Here at Zeel, we are firm believers in consistent body massage which helps with everything from pain relief to digestion to a better night of sleep. But what if you could de-puff, tone, and glowify another part of your body that needs an extra dose of TLC? Yes, facial massage, the trend and topic that Instagram can’t seem to quit at the moment. However, when wellness concepts go into trend territory, it makes us wonder (and pause before buying a gua sha in the shape of butterfly wings.) In a digital world where an Instagram post can cause a wellness concept to go viral and spur a whole slew of new products on the market, is facial massage just another passing fad?
We put on our investigative hats and talked to two master Zeel massage therapists, Karen Kochanski and Amanda Joy Berman to get to the truth about facial massage.
- What are the benefits of facial massage?
“Facial massage not only induces an overall body relaxation but it can also reduce the onset of wrinkles by stimulating the production of collagen (the stuff that keeps skin nice and firm) in our cells,” says Berman. Facial massage can also potentially help with toning your face and possibly even making it more symmetrical, “Pesky habits such as sleeping on one side, chewing on the other, and those deep thoughts to boot can cause asymmetry in the face. It’s amazing what a daily massage routine targeting these muscles can do for tone, balance, and beauty,” notes Kochanski. Facial massage can also help with other issues, “Increased blood flow is a tremendous benefit of facial massage that can help decrease the frequency and intensity of headaches and TMJ issues,” explains Berman.
- Can a facial massage actually de-puff my face?
There’s nothing worse than face bloat after a night of pizza or too many martinis (for tips on fighting body inflammation, read here). However, a facial massage can help drain out your toxins and fluids and depuff your face quite rapidly. “A massage that stimulates the lymphatic system (the body’s sewer system) helps rid you of any unwanted swelling and puffiness after that salty binge or fun night out on the town. Unlike the circulatory system, the lymphatic system has no pump, so we need massage to jump start the process,” says Kochanski.
- What is the best time of day to massage my face?
You can reap in the rewards of a facial massage any time! In the morning, “Start with a simple face washing routine. Begin by applying a cleanser of your choice with an ever-so-slightly firm pressure with your fingertips when lathering up your face (circular motions are best). Follow that with an application of face cream in a similar circular fingertip fashion,” says Berman. When you’re in the office, feeling tense after you’re morning meetings, and ready for a wellness rescue, “Mid-day calls for tension release. Gently apply pressure to your temples with those same fingertips to melt the mid-day stress away,” says Berman. At night, before unwinding for bed, “perform the same techniques applied earlier in your morning face routine, using nighttime products of your choice. This prepares both the body and mind for a restful night of sleep and relaxation,” explains Berman.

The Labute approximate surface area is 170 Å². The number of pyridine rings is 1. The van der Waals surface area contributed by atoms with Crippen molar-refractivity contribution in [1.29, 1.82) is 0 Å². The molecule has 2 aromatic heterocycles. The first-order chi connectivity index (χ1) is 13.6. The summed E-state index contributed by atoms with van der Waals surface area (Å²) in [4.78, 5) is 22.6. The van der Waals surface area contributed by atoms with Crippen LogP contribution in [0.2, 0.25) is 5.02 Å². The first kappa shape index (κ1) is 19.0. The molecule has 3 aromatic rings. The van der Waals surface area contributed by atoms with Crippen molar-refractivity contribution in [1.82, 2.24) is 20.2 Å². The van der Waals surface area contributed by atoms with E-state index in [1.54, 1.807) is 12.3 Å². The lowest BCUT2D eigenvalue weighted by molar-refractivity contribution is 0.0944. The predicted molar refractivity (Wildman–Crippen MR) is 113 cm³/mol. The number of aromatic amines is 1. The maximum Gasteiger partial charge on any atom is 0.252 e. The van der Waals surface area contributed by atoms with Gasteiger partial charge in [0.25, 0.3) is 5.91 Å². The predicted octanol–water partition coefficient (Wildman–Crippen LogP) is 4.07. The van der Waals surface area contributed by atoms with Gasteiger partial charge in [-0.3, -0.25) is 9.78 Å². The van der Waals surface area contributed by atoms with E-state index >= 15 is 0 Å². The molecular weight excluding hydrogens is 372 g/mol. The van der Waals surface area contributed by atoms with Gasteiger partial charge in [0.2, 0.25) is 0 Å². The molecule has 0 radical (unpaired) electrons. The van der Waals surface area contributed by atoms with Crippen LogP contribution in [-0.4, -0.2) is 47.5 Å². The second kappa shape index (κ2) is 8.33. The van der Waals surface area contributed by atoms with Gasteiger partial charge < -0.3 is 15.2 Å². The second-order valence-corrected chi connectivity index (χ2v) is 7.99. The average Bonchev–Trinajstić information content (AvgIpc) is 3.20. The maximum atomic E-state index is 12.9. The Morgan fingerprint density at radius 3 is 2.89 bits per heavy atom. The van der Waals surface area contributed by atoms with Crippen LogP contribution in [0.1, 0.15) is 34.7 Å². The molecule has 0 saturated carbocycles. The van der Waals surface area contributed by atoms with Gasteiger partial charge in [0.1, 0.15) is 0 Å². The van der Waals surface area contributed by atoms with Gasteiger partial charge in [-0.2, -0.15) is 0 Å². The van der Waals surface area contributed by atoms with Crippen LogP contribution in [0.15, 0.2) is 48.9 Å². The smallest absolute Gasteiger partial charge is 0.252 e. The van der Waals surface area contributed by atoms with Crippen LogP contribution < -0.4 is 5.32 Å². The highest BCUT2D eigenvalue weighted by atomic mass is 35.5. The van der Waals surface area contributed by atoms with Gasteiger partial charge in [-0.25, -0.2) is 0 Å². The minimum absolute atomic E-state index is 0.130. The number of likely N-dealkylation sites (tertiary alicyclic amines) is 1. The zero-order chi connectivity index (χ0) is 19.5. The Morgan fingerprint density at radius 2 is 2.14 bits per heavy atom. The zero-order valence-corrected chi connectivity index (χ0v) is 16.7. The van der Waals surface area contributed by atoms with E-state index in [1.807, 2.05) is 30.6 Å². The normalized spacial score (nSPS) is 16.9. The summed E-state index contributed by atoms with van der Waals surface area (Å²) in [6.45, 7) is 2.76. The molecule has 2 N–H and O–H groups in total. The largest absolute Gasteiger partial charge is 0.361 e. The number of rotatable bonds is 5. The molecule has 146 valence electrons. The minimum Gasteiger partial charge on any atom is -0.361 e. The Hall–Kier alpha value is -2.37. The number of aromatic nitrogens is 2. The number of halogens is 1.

- Any favorite facial tools that I should start to incorporate in my routine?
While both of our experts agreed that your hands are your best massage accessory, Karen Kochanski also loves the facial tool used in traditional chinese medicine, the gua sha. “There are many different gua shas, varying in shapes and sizes and it is an amazing technique for flushing out stagnant lymph and promoting a natural blush. It also helps to trigger acupressure points around the hairline and face,” says Kochanski. If the thought of learning how to gua sha (here’s a video on how to use the tool) intimidates you, try a jade roller, “It is a gentler tool and great at working any products into the skin,” says Kochanski.
Micaela English started her career in magazines at Lucky magazine, Men's Health and Women's Health. She then went on to spend six years working at TOWN & COUNTRY, first on the print staff and then helping the brand launch its digital footprint online as its senior web editor. Her work has appeared in Well+Good, Instyle, Architectural Digest and Marie Claire. Visit her web site at micaelaenglish.com and her profile on LinkedIn.